Monday, December 7, 2015

Are Florida's Rural Landowners Bearing Too Much of the Burden of Protected Species?

This week's Business Observer had an opinion piece that's worth a look. In it, Adrian Moore argues that Florida's rural landowners are bearing an unfair burden in managing Florida's listed and endangered species. He says, "[i]t is safe to say that virtually every farm of any kind in the region will be in the watershed of at least one new endangered species. Everyday farming activities that create sediments or runoff, or use fertilizers or pesticides, impact a watershed to some extent and thus all may come under restrictions to protect habitat."

Mr. Moore argues that the management techniques for these species are becoming more restrictive in Florida, as opposed to some other states, such as Texas. He writes:
The Texas approach combines:

- A government task force of state and local agencies that includes both environmental and economic goals to balance protection of species with economic costs.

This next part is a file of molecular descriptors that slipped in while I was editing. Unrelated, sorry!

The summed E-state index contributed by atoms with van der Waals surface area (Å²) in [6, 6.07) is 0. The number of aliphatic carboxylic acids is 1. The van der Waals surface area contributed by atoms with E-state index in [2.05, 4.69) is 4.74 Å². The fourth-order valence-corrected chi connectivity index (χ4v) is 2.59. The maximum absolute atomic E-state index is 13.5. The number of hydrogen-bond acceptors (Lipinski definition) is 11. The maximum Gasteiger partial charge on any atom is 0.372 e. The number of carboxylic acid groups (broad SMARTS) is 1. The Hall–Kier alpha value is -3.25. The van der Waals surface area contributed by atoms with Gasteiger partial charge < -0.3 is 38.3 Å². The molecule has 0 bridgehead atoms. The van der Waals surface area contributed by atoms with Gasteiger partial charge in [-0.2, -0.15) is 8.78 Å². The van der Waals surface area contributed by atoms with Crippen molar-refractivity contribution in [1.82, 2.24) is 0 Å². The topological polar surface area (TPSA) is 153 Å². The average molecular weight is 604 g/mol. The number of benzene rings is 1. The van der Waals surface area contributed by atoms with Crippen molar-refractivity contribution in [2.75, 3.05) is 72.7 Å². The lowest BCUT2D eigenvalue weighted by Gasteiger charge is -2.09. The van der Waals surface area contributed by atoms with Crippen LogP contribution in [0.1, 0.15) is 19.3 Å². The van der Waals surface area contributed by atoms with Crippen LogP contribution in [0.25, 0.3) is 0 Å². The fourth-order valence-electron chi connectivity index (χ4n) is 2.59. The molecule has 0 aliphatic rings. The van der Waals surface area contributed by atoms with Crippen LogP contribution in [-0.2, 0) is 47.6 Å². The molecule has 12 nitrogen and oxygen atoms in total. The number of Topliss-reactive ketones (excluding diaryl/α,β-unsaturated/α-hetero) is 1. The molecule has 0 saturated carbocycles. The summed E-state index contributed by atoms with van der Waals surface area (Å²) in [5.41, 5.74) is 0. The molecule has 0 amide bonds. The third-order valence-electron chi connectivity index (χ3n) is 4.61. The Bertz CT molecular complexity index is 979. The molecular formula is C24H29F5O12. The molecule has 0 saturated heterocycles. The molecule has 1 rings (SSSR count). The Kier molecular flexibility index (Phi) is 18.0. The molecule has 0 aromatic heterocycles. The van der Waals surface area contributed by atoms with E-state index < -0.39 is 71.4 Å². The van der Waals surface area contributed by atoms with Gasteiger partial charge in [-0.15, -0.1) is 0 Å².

- Integration of high-quality scientific research on species, habitat and the costs and effectiveness of protection options. - Conservation plans based on voluntary, market-based approaches similar to the U.S. Department of Agriculture’s Conservation Reserve Program in which state and local agencies share property owners’ cost of protecting habitat for endangered species and provide technical assistance.

- Confidentiality for landowners to protect them from punitive federal regulations if they comply with an approved conservation plan.
Mr. Moore's approach is worth considering. Landowners should take a look at the Florida Fish & Wildlife Commission's Imperiled Species Management Plan. The October 2015 draft plan is a good place to start in understanding what protected species may be on a property and how that species is being managed.